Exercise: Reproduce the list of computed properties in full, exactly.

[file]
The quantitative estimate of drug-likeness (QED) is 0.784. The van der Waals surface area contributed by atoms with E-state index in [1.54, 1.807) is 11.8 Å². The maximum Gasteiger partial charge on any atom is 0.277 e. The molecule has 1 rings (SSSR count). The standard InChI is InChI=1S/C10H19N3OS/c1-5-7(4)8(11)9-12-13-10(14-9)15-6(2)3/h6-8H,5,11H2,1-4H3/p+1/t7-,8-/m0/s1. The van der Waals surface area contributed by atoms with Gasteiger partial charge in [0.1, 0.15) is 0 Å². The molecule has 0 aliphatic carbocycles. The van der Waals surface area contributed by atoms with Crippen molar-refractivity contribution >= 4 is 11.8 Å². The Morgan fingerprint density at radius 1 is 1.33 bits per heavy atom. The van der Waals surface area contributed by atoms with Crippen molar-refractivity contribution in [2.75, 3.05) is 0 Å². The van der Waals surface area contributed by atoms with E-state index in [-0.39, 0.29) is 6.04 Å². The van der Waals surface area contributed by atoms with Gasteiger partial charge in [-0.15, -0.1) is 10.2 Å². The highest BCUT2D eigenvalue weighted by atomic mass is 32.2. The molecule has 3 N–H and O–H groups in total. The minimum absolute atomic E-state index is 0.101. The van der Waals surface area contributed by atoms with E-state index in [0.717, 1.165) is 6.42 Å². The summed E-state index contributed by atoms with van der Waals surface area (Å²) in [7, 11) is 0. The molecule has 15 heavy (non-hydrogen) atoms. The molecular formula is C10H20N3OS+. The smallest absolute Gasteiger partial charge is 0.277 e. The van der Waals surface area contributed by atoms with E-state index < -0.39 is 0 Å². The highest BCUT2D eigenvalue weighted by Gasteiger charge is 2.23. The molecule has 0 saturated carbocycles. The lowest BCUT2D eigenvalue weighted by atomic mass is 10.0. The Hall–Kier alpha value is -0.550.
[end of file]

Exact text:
The quantitative estimate of drug-likeness (QED) is 0.784. The van der Waals surface area contributed by atoms with E-state index in [1.54, 1.807) is 11.8 Å². The maximum Gasteiger partial charge on any atom is 0.277 e. The molecule has 1 rings (SSSR count). The standard InChI is InChI=1S/C10H19N3OS/c1-5-7(4)8(11)9-12-13-10(14-9)15-6(2)3/h6-8H,5,11H2,1-4H3/p+1/t7-,8-/m0/s1. The van der Waals surface area contributed by atoms with Gasteiger partial charge in [0.1, 0.15) is 0 Å². The molecule has 0 aliphatic carbocycles. The van der Waals surface area contributed by atoms with Crippen molar-refractivity contribution >= 4 is 11.8 Å². The Morgan fingerprint density at radius 1 is 1.33 bits per heavy atom. The van der Waals surface area contributed by atoms with Crippen molar-refractivity contribution in [2.75, 3.05) is 0 Å². The van der Waals surface area contributed by atoms with E-state index in [-0.39, 0.29) is 6.04 Å². The van der Waals surface area contributed by atoms with Gasteiger partial charge in [-0.15, -0.1) is 10.2 Å². The highest BCUT2D eigenvalue weighted by atomic mass is 32.2. The molecule has 3 N–H and O–H groups in total. The minimum absolute atomic E-state index is 0.101. The van der Waals surface area contributed by atoms with E-state index in [0.717, 1.165) is 6.42 Å². The summed E-state index contributed by atoms with van der Waals surface area (Å²) in [7, 11) is 0. The molecule has 15 heavy (non-hydrogen) atoms. The molecular formula is C10H20N3OS+. The smallest absolute Gasteiger partial charge is 0.277 e. The van der Waals surface area contributed by atoms with E-state index < -0.39 is 0 Å². The highest BCUT2D eigenvalue weighted by Gasteiger charge is 2.23. The molecule has 0 saturated carbocycles. The lowest BCUT2D eigenvalue weighted by atomic mass is 10.0. The Hall–Kier alpha value is -0.550.